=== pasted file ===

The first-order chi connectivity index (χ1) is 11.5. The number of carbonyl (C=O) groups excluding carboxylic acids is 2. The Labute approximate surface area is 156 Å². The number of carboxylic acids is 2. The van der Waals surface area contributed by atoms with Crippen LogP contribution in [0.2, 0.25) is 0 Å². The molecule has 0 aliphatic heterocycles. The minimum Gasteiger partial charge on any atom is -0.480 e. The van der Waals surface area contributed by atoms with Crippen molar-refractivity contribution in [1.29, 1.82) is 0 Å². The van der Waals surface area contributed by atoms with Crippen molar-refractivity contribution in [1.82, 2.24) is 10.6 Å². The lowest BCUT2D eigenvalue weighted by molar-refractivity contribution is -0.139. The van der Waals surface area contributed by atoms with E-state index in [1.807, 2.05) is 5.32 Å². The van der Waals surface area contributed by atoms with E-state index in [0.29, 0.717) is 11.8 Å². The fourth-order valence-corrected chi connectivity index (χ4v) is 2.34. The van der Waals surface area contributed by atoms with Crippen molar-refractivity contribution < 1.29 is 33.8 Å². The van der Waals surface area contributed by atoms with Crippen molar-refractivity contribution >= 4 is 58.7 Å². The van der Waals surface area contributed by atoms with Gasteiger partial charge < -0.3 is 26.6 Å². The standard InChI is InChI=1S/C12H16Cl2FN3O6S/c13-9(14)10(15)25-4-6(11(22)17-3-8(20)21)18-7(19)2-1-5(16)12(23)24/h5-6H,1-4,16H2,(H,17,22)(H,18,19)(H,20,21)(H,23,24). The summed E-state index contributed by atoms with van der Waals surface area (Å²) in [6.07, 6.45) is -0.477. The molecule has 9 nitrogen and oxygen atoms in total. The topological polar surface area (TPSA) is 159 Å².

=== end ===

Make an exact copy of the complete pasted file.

The first-order chi connectivity index (χ1) is 11.5. The number of carbonyl (C=O) groups excluding carboxylic acids is 2. The Labute approximate surface area is 156 Å². The number of carboxylic acids is 2. The van der Waals surface area contributed by atoms with Crippen LogP contribution in [0.2, 0.25) is 0 Å². The molecule has 0 aliphatic heterocycles. The minimum Gasteiger partial charge on any atom is -0.480 e. The van der Waals surface area contributed by atoms with Crippen molar-refractivity contribution in [1.29, 1.82) is 0 Å². The van der Waals surface area contributed by atoms with Crippen molar-refractivity contribution in [1.82, 2.24) is 10.6 Å². The lowest BCUT2D eigenvalue weighted by molar-refractivity contribution is -0.139. The van der Waals surface area contributed by atoms with E-state index in [1.807, 2.05) is 5.32 Å². The van der Waals surface area contributed by atoms with E-state index in [0.29, 0.717) is 11.8 Å². The fourth-order valence-corrected chi connectivity index (χ4v) is 2.34. The van der Waals surface area contributed by atoms with Crippen molar-refractivity contribution < 1.29 is 33.8 Å². The van der Waals surface area contributed by atoms with Crippen molar-refractivity contribution >= 4 is 58.7 Å². The van der Waals surface area contributed by atoms with Gasteiger partial charge < -0.3 is 26.6 Å². The standard InChI is InChI=1S/C12H16Cl2FN3O6S/c13-9(14)10(15)25-4-6(11(22)17-3-8(20)21)18-7(19)2-1-5(16)12(23)24/h5-6H,1-4,16H2,(H,17,22)(H,18,19)(H,20,21)(H,23,24). The summed E-state index contributed by atoms with van der Waals surface area (Å²) in [6.07, 6.45) is -0.477. The molecule has 9 nitrogen and oxygen atoms in total. The topological polar surface area (TPSA) is 159 Å².